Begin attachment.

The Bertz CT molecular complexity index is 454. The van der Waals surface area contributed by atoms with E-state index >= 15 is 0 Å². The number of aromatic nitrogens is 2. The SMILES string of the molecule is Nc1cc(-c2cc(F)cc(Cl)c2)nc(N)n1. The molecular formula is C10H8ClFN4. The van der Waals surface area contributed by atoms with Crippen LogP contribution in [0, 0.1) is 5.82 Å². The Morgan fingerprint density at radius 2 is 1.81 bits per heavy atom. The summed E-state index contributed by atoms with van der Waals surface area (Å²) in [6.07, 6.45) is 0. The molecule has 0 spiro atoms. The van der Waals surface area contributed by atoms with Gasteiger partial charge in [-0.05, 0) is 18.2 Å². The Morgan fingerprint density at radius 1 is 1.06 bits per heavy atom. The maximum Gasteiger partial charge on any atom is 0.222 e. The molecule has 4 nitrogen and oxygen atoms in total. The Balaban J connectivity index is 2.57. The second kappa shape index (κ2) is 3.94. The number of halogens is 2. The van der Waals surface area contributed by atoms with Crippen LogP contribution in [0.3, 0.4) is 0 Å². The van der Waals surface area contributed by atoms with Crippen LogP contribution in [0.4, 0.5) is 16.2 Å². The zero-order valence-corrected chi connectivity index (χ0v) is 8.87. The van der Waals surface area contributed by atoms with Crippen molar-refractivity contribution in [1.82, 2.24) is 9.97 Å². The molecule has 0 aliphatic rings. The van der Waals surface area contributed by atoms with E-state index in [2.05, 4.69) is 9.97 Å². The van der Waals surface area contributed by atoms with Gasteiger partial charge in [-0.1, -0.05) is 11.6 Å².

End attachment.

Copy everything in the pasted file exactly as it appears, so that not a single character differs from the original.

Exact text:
The Bertz CT molecular complexity index is 454. The van der Waals surface area contributed by atoms with E-state index >= 15 is 0 Å². The number of aromatic nitrogens is 2. The SMILES string of the molecule is Nc1cc(-c2cc(F)cc(Cl)c2)nc(N)n1. The molecular formula is C10H8ClFN4. The van der Waals surface area contributed by atoms with Crippen LogP contribution in [0, 0.1) is 5.82 Å². The Morgan fingerprint density at radius 2 is 1.81 bits per heavy atom. The summed E-state index contributed by atoms with van der Waals surface area (Å²) in [6.07, 6.45) is 0. The molecule has 0 spiro atoms. The van der Waals surface area contributed by atoms with Gasteiger partial charge in [-0.05, 0) is 18.2 Å². The Morgan fingerprint density at radius 1 is 1.06 bits per heavy atom. The maximum Gasteiger partial charge on any atom is 0.222 e. The molecule has 4 nitrogen and oxygen atoms in total. The Balaban J connectivity index is 2.57. The second kappa shape index (κ2) is 3.94. The number of halogens is 2. The van der Waals surface area contributed by atoms with Crippen LogP contribution in [0.3, 0.4) is 0 Å². The van der Waals surface area contributed by atoms with Crippen LogP contribution in [0.4, 0.5) is 16.2 Å². The zero-order valence-corrected chi connectivity index (χ0v) is 8.87. The van der Waals surface area contributed by atoms with Crippen molar-refractivity contribution in [1.82, 2.24) is 9.97 Å². The molecule has 0 aliphatic rings. The van der Waals surface area contributed by atoms with E-state index in [2.05, 4.69) is 9.97 Å². The van der Waals surface area contributed by atoms with Gasteiger partial charge in [-0.1, -0.05) is 11.6 Å².